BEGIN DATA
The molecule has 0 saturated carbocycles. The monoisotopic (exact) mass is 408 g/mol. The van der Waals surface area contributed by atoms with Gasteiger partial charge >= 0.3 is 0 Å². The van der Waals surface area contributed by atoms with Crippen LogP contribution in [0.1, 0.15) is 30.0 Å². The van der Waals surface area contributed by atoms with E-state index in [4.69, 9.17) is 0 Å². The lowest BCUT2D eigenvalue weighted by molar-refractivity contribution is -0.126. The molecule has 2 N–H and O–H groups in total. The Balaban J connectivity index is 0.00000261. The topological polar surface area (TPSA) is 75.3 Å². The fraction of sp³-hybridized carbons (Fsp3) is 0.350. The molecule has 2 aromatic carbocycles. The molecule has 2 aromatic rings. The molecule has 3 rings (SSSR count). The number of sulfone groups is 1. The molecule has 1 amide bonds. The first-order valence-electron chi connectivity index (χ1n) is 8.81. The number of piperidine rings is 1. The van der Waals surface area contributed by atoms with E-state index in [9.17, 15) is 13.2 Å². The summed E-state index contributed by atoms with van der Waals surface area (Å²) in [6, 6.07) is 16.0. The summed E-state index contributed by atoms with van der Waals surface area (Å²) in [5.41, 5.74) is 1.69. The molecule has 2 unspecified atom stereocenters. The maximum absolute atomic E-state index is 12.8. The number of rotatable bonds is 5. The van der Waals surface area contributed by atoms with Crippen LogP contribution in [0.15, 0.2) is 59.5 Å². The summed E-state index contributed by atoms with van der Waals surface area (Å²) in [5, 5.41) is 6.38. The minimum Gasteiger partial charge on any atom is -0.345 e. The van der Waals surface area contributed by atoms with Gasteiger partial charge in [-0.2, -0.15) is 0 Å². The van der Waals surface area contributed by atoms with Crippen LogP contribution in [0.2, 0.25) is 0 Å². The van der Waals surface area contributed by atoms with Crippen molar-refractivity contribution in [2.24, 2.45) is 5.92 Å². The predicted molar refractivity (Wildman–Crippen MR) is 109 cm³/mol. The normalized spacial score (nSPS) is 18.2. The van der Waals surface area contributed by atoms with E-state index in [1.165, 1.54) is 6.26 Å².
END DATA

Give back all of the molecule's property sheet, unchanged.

The molecule has 0 saturated carbocycles. The monoisotopic (exact) mass is 408 g/mol. The van der Waals surface area contributed by atoms with Gasteiger partial charge >= 0.3 is 0 Å². The van der Waals surface area contributed by atoms with Crippen LogP contribution in [0.1, 0.15) is 30.0 Å². The van der Waals surface area contributed by atoms with E-state index in [4.69, 9.17) is 0 Å². The lowest BCUT2D eigenvalue weighted by molar-refractivity contribution is -0.126. The molecule has 2 N–H and O–H groups in total. The Balaban J connectivity index is 0.00000261. The topological polar surface area (TPSA) is 75.3 Å². The fraction of sp³-hybridized carbons (Fsp3) is 0.350. The molecule has 2 aromatic carbocycles. The molecule has 2 aromatic rings. The molecule has 3 rings (SSSR count). The number of sulfone groups is 1. The molecule has 1 amide bonds. The first-order valence-electron chi connectivity index (χ1n) is 8.81. The number of piperidine rings is 1. The van der Waals surface area contributed by atoms with E-state index in [9.17, 15) is 13.2 Å². The summed E-state index contributed by atoms with van der Waals surface area (Å²) in [6, 6.07) is 16.0. The summed E-state index contributed by atoms with van der Waals surface area (Å²) in [5.41, 5.74) is 1.69. The molecule has 2 unspecified atom stereocenters. The maximum absolute atomic E-state index is 12.8. The number of rotatable bonds is 5. The van der Waals surface area contributed by atoms with Crippen LogP contribution in [0.15, 0.2) is 59.5 Å². The summed E-state index contributed by atoms with van der Waals surface area (Å²) in [5, 5.41) is 6.38. The minimum Gasteiger partial charge on any atom is -0.345 e. The van der Waals surface area contributed by atoms with Gasteiger partial charge in [-0.2, -0.15) is 0 Å². The van der Waals surface area contributed by atoms with Crippen LogP contribution in [0.2, 0.25) is 0 Å². The van der Waals surface area contributed by atoms with Crippen molar-refractivity contribution in [2.24, 2.45) is 5.92 Å². The predicted molar refractivity (Wildman–Crippen MR) is 109 cm³/mol. The normalized spacial score (nSPS) is 18.2. The van der Waals surface area contributed by atoms with E-state index in [1.165, 1.54) is 6.26 Å².